Stopping arthritis before it starts

A novel off-the-shelf bio-implant containing embryonic stem cells has the potential to revolutionize the treatment of cartilage injuries

More than a million Americans undergo knee and hip replacements each year. It’s a last resort treatment for pain and mobility issues associated with osteoarthritis, a progressive disease caused by degeneration of the protective layer of cartilage that stops our bones grinding together when we sit, stand, write, or move around.

But what if doctors could intervene and repair damaged cartilage before surgery is needed?

For the first time, researchers at the Keck School of Medicine of USC have used a stem cell-based bio-implant to repair cartilage and delay joint degeneration in a large animal model. The work will now advance into humans with support from a $6 million grant from the California Institute of Regenerative Medicine (CIRM).

The research, recently published in npj Regenerative Medicine, was led by two researchers at the Keck School of Medicine of USC: Denis Evseenko, MD, PhD, associate professor of orthopaedic surgery, and stem cell biology and regenerative medicine, director of the skeletal regeneration program, and vice chair for research of orthopaedic surgery; and Frank Petrigliano, MD, associate professor of clinical orthopaedic surgery and chief of the USC Epstein Family Center for Sports Medicine.

Osteoarthritis occurs when the protective cartilage that coats the ends of the bones breaks down over time, resulting in bone-on-bone friction. The disorder, which is often painful, can affect any joint, but most commonly affects those in our knees, hips, hands and spine.

To prevent the development of arthritis and alleviate the need for invasive joint replacement surgeries, the USC researchers are intervening earlier in the disease.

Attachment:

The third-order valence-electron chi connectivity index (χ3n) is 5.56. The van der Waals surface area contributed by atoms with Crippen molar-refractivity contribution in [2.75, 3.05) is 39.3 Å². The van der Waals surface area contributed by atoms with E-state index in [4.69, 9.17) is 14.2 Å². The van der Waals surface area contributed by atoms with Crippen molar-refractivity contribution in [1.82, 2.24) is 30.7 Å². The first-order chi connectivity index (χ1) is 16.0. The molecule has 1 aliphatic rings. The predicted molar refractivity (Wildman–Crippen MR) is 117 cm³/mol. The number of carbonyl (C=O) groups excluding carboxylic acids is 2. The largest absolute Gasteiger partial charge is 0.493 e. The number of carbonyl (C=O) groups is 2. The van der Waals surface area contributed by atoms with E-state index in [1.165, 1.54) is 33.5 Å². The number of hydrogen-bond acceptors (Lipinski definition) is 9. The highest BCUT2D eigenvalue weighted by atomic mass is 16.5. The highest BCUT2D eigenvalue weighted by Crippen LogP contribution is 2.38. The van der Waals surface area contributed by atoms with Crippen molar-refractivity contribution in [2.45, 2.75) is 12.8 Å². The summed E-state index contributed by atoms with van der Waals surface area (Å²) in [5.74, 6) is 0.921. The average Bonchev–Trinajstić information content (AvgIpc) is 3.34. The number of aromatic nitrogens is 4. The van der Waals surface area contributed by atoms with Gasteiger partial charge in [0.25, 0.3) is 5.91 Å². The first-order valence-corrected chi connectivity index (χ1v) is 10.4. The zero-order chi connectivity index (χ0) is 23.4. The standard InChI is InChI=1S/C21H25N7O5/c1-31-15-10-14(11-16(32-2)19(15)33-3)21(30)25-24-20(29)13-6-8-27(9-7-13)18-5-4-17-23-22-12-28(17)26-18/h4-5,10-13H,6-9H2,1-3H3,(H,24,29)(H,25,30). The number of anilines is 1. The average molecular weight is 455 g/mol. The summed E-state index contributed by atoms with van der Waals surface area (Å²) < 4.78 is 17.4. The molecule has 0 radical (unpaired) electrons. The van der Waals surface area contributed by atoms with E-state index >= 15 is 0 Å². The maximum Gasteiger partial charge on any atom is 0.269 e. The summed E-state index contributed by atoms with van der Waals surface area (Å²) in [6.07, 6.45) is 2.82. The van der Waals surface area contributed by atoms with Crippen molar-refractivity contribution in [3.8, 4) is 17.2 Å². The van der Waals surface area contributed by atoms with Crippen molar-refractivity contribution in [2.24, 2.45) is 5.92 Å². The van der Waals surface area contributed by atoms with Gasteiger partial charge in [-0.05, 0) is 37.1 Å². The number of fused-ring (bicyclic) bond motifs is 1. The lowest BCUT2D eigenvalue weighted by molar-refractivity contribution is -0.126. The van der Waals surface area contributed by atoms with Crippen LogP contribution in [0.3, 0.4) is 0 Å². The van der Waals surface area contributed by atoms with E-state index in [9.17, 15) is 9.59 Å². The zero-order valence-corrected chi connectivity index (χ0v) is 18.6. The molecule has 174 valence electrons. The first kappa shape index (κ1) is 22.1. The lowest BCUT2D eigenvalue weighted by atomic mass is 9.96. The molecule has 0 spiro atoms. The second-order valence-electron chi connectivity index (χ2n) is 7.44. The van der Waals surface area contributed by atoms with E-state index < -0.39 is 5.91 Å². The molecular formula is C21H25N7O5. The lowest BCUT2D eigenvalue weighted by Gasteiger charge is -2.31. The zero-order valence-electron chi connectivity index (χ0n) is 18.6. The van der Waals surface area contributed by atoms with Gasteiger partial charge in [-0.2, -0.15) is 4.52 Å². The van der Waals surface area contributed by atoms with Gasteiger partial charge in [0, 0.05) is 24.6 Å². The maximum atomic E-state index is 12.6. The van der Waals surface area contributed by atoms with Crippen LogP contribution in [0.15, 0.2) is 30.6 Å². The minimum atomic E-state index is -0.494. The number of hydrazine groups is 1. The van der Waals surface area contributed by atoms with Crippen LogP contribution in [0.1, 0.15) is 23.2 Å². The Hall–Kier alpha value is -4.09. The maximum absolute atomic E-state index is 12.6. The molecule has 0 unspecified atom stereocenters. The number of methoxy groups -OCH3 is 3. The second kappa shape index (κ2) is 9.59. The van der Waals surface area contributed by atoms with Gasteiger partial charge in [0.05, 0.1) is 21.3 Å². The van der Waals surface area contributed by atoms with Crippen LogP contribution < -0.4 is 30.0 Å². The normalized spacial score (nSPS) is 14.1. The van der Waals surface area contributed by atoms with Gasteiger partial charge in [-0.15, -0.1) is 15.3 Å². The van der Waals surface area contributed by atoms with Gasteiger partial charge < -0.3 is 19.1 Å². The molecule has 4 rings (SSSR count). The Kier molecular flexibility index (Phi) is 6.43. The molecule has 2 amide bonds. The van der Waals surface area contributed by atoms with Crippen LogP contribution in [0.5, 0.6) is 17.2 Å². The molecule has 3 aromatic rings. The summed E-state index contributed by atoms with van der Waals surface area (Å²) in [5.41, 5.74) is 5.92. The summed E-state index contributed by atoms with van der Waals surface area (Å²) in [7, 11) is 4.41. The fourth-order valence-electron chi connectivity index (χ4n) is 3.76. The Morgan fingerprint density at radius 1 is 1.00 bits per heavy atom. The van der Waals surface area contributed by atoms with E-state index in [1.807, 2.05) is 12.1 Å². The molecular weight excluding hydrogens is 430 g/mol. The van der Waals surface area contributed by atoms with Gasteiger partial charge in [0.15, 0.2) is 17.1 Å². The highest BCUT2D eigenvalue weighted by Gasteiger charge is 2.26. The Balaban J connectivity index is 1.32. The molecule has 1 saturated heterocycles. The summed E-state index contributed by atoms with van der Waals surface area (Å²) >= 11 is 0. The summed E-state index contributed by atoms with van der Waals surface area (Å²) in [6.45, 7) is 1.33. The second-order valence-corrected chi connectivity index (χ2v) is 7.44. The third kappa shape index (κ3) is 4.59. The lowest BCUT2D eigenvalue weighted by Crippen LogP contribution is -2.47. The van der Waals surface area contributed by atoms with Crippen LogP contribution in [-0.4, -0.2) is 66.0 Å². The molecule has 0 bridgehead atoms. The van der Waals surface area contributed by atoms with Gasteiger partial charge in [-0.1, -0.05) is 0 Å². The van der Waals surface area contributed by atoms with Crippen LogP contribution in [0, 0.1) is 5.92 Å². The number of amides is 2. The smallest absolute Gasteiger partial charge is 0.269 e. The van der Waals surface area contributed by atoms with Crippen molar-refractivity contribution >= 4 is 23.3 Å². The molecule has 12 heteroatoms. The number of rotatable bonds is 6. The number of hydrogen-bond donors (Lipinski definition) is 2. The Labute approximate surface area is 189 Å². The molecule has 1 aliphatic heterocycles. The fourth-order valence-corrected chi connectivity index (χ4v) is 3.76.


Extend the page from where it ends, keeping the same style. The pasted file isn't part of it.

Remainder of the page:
“In some patients joint degeneration starts with posttraumatic focal lesions, which are lesions in the articular (joint) cartilage ranging from 1 to 8 cm2 in diameter,” Evseenko said. “Since these can be detected by imaging techniques such as MRI, this opens up the possibility of early intervention therapies that limit the progression of these lesions so we can avoid the need for total joint replacement.”

That joint preservation technology developed at USC is a therapeutic bio-implant, called Plurocart, composed of a scaffold membrane seeded with stem cell-derived chondrocytes—the cells responsible for producing and maintaining healthy articular cartilage tissue. Building on previous research to develop and characterize the implant, the current study involved implantation of the Plurocart membrane into a pig model of osteoarthritis. The study resulted in the long-term repair of articular cartilage defects.

“This is the first time an orthopaedic implant composed of a living cell type was able to fully integrate in the damaged articular cartilage tissue and survive in vivo for up to six months,” Evseenko said. “Previous studies have not been able to show survival of an implant for such a long time.”

Evseenko said molecular characterization studies showed the bio-implant mimicked natural articular cartilage, with more than 95 percent of implanted cells being identified as articular chondrocytes. The cartilage tissue generated was also biomechanically functional—both strong enough to withstand compression and elastic enough to accommodate movement without breaking.

With support from the $6 million translational grant from CIRM, the researchers are using this technology to manufacture the first 64 Plurocart implants to be tested in humans.